Legal Standard for Motions In Limine:

         This Court has previously held that “[t]he purpose of a motion in limine is to allow the trial court to rule in advance of trial on the admissibility and relevance of certain forecasted evidence.” Harkness v. Bauhaus U.S.A., Inc., 2015 WL 631512, at *1 (N.D. Miss. Feb. 13, 2015) (additional citations omitted). When ruling upon motions in limine, the Court notes that “[e]vidence should not be excluded . . . unless it is clearly inadmissible on all potential grounds.” Id. (quoting Fair v. Allen, 2011 WL 830291, at *1 (W.D. La. Mar. 3, 2011)) (emphasis added). Moreover, evidentiary rulings “should often be deferred until trial so that questions of foundation, relevancy and potential prejudice can be resolved in proper context.” Rivera v. Salazar, 2008 WL 2966006, at *1 (S.D. Tex. July 30, 2008) (citing Sperberg v. Goodyear Tire & Rubber Co., 519 F.2d 708, 712 (6th Cir. 1975)). The Court also notes that “[d]enial of a motion in limine does not necessarily mean that all evidence contemplated by the motion will be admitted at trial. Denial merely means that without the context of trial, the court is unable to determine whether the evidence in question should be excluded.” Gonzalez v. City of Three Rivers, 2013 WL 1150003, at *1 (S.D. Tex. Feb. 8, 2013) (quoting Hawthorne Partners v. AT&T Tech., Inc., 831 F.Supp. 1398, 1400 (N.D. Ill. 1993); Luce v. United States, 469 U.S. 38, 41 n.4, 105 S.Ct. 460, 83 L.Ed.2d 443 (1984)).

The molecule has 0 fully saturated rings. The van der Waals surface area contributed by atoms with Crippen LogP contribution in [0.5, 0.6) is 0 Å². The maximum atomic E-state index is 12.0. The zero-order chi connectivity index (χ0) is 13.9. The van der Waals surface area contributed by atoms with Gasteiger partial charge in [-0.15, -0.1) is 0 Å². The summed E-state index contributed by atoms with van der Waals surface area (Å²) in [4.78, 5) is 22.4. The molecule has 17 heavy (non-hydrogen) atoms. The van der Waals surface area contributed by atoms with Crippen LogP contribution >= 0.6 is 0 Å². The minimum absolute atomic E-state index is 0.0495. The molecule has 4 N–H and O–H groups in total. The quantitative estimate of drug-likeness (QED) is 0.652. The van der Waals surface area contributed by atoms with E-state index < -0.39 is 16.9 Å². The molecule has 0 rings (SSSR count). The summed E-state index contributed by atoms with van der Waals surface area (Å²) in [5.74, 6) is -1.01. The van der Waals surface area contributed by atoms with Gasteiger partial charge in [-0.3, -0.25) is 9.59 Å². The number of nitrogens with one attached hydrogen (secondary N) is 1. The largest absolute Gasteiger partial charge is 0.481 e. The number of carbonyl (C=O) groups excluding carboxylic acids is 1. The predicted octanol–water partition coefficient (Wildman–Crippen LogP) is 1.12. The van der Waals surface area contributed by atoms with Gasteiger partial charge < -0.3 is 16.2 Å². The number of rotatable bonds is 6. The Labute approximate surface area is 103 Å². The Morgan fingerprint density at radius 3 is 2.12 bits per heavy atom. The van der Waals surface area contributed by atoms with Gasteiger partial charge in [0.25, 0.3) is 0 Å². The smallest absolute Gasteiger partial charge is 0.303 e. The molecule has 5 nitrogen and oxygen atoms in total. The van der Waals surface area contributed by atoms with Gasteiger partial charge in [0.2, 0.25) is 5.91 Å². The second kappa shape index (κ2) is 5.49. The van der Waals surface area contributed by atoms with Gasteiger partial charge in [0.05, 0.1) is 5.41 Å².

Tunica County's First Motion in Limine [82]:

         Having determined that it will address the merits of Tunica County's motions, the Court now turns to Tunica County's first motion in limine. In the motion, Tunica County “move[s] to exclude any person at trial, witness or attorney, from speculating about or suggesting in any way that Defendant, Calvin Hamp, has engaged or is engaged in a romantic affair with his subordinate, Bernadette Logan.” Tunica County asserts that Harris has “no evidence beyond rumor and speculation . . . that [] an affair ever occurred.” Moreover, Tunica County argues that permitting any witness to suggest that an affair took place would be unduly prejudicial and should be excluded pursuant to Federal Rules of Evidence 401, 402, 403, and 802.